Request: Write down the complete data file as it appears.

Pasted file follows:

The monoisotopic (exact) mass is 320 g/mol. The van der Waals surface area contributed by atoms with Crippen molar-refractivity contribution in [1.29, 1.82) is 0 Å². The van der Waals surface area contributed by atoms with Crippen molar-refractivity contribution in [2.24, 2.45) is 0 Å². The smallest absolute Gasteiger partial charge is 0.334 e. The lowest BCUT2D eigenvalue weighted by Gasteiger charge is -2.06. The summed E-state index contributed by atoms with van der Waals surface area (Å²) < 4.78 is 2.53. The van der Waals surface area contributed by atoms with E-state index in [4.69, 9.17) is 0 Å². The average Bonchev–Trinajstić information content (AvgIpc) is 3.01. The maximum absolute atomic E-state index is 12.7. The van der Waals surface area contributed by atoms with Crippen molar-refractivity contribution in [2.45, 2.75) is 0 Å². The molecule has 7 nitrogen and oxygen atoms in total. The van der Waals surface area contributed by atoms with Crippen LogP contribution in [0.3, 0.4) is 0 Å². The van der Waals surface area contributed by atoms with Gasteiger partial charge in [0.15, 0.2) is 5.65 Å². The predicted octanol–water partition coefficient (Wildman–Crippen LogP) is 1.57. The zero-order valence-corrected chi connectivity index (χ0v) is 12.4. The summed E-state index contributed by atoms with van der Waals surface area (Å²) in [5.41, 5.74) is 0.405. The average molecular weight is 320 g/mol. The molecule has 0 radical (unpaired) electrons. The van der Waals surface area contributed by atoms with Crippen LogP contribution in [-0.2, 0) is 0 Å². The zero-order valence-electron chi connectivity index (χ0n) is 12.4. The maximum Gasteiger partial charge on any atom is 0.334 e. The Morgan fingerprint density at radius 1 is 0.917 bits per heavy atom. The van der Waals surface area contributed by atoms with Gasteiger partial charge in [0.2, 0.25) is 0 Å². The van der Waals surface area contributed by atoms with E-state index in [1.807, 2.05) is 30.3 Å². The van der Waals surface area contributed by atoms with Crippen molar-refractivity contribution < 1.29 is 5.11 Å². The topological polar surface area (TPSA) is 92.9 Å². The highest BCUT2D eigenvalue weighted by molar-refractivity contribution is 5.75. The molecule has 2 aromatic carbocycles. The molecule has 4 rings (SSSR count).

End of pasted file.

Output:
The monoisotopic (exact) mass is 320 g/mol. The van der Waals surface area contributed by atoms with Crippen molar-refractivity contribution in [1.29, 1.82) is 0 Å². The van der Waals surface area contributed by atoms with Crippen molar-refractivity contribution in [2.24, 2.45) is 0 Å². The smallest absolute Gasteiger partial charge is 0.334 e. The lowest BCUT2D eigenvalue weighted by Gasteiger charge is -2.06. The summed E-state index contributed by atoms with van der Waals surface area (Å²) < 4.78 is 2.53. The van der Waals surface area contributed by atoms with E-state index in [4.69, 9.17) is 0 Å². The average Bonchev–Trinajstić information content (AvgIpc) is 3.01. The maximum absolute atomic E-state index is 12.7. The van der Waals surface area contributed by atoms with Crippen molar-refractivity contribution in [2.45, 2.75) is 0 Å². The molecule has 7 nitrogen and oxygen atoms in total. The van der Waals surface area contributed by atoms with Crippen LogP contribution in [0.3, 0.4) is 0 Å². The van der Waals surface area contributed by atoms with Gasteiger partial charge in [0.15, 0.2) is 5.65 Å². The predicted octanol–water partition coefficient (Wildman–Crippen LogP) is 1.57. The zero-order valence-corrected chi connectivity index (χ0v) is 12.4. The summed E-state index contributed by atoms with van der Waals surface area (Å²) in [5.41, 5.74) is 0.405. The average molecular weight is 320 g/mol. The molecule has 0 radical (unpaired) electrons. The van der Waals surface area contributed by atoms with Crippen LogP contribution in [-0.2, 0) is 0 Å². The zero-order valence-electron chi connectivity index (χ0n) is 12.4. The maximum Gasteiger partial charge on any atom is 0.334 e. The Morgan fingerprint density at radius 1 is 0.917 bits per heavy atom. The van der Waals surface area contributed by atoms with Gasteiger partial charge in [0.2, 0.25) is 0 Å². The van der Waals surface area contributed by atoms with E-state index in [1.807, 2.05) is 30.3 Å². The van der Waals surface area contributed by atoms with Crippen molar-refractivity contribution < 1.29 is 5.11 Å². The topological polar surface area (TPSA) is 92.9 Å². The highest BCUT2D eigenvalue weighted by molar-refractivity contribution is 5.75. The molecule has 2 aromatic carbocycles. The molecule has 4 rings (SSSR count).